Unforgettable experiences

  • Posted on: 29 August 2014
  • By: Irene

Hwaen Ch’uqi (pronounced  “hwen”- “chow-kay”) is hoping that after hearing his performance people will be moved. “… I’m not looking for a…sort of a momentary experience, what I’m striving for is some kind of experience that will actually change them for good…”

Originally from Peru, but raised in the U.S, Ch’qui  is a world renowned pianist and composer. He completed undergraduate and graduate studies in performance at the Eastman School of Music and is widely recognized for his work. He has been playing piano since the age of 5 and has performed all over the world.

The memories that have moved him the most have included these types of unforgettable experiences. Like when he was an aspiring pianist performing in a retirement community and, after the performance, inspired an audience member to share his musical talents on the piano with his co-residents for the first time.

 “He was able to remember a few things and then of course that brought back more, and then, you know, other people who he knew started surrounding the piano saying “I had no idea you played!” And so then they started giving him requests …by the end, it was this crowd of people around the instrument and…over the course of the experience his sound just kept getting more and more confident, his piano sound, and it was just one of the most thrilling things for me to see…I didn’t say goodbye to him, I just left with them singing to whatever it was he was [playing]…it was a very special thing and I knew that, that wasn’t something that was going to be a singular incident. “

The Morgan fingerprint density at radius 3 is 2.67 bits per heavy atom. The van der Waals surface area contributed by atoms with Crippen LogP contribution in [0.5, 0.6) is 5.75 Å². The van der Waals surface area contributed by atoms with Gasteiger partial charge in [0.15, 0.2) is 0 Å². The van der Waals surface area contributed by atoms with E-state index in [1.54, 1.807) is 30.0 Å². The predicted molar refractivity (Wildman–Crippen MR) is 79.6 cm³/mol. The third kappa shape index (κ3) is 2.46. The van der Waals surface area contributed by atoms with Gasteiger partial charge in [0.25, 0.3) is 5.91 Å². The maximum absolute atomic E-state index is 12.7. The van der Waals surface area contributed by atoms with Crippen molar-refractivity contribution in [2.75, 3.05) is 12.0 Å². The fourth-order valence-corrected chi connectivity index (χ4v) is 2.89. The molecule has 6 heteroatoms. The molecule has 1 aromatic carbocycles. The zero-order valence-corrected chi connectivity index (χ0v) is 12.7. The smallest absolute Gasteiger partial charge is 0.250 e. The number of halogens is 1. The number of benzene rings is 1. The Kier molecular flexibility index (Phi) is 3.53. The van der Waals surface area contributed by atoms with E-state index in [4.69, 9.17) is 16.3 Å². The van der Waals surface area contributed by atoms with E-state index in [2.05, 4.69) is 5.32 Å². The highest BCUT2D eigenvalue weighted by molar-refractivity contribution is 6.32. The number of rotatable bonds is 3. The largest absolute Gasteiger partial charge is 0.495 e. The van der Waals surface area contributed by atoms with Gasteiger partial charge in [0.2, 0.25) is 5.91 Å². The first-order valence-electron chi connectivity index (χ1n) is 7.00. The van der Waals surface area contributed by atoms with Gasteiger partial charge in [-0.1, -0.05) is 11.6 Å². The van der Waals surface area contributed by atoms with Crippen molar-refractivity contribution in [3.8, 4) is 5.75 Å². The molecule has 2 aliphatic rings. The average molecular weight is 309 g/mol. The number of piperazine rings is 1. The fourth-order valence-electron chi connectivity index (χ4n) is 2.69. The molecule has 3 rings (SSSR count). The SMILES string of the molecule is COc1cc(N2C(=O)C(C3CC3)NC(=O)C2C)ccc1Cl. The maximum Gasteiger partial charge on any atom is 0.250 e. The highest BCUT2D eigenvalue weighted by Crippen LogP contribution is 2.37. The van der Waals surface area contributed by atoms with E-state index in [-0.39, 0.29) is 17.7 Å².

In an ideal world Ch’uqi says, people would “have an inkling that they can—that there’s some beautiful potential inside of them, and maybe even acknowledge that that’s not where they are right now… every person has these potentials and could have these aspirations to do great things and that’s what I would love to see, is that everyone, no matter what their station in life having that notion of themselves and then being able to act upon it.”

Watch his performance “Extant Romanticism: Western Composition Through Inca Eyes”:

 

 

If you were moved, or know this performance will inspire others, please share. Click on the “share” button below to pass it on.

Have a wonderful Labor Day weekend! We will see you back here next week with the next TEDxFlourCity2014 video release!

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